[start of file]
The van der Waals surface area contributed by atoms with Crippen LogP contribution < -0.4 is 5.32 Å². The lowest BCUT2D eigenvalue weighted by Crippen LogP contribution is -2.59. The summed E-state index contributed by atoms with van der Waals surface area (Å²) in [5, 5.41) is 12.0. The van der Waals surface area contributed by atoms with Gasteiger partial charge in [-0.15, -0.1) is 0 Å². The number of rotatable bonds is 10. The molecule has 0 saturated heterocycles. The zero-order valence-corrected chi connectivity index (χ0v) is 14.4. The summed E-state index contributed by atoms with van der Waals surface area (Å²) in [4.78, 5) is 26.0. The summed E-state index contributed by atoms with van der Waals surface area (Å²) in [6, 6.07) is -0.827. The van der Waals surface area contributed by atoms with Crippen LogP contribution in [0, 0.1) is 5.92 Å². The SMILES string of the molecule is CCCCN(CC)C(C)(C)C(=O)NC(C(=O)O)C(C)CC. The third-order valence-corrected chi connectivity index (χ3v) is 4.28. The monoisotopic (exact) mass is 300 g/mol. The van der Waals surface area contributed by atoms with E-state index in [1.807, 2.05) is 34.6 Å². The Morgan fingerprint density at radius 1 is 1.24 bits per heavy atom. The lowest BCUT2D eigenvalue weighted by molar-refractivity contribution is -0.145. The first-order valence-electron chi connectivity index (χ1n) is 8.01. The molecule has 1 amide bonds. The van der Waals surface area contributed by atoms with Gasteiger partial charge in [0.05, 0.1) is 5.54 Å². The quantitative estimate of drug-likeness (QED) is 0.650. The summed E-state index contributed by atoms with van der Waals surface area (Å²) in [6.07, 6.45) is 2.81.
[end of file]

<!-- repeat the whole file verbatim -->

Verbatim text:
The van der Waals surface area contributed by atoms with Crippen LogP contribution < -0.4 is 5.32 Å². The lowest BCUT2D eigenvalue weighted by Crippen LogP contribution is -2.59. The summed E-state index contributed by atoms with van der Waals surface area (Å²) in [5, 5.41) is 12.0. The van der Waals surface area contributed by atoms with Gasteiger partial charge in [-0.15, -0.1) is 0 Å². The number of rotatable bonds is 10. The molecule has 0 saturated heterocycles. The zero-order valence-corrected chi connectivity index (χ0v) is 14.4. The summed E-state index contributed by atoms with van der Waals surface area (Å²) in [4.78, 5) is 26.0. The summed E-state index contributed by atoms with van der Waals surface area (Å²) in [6, 6.07) is -0.827. The van der Waals surface area contributed by atoms with Crippen LogP contribution in [0, 0.1) is 5.92 Å². The SMILES string of the molecule is CCCCN(CC)C(C)(C)C(=O)NC(C(=O)O)C(C)CC. The third-order valence-corrected chi connectivity index (χ3v) is 4.28. The monoisotopic (exact) mass is 300 g/mol. The van der Waals surface area contributed by atoms with E-state index in [1.807, 2.05) is 34.6 Å². The Morgan fingerprint density at radius 1 is 1.24 bits per heavy atom. The lowest BCUT2D eigenvalue weighted by molar-refractivity contribution is -0.145. The first-order valence-electron chi connectivity index (χ1n) is 8.01. The molecule has 1 amide bonds. The van der Waals surface area contributed by atoms with Gasteiger partial charge in [0.05, 0.1) is 5.54 Å². The quantitative estimate of drug-likeness (QED) is 0.650. The summed E-state index contributed by atoms with van der Waals surface area (Å²) in [6.07, 6.45) is 2.81.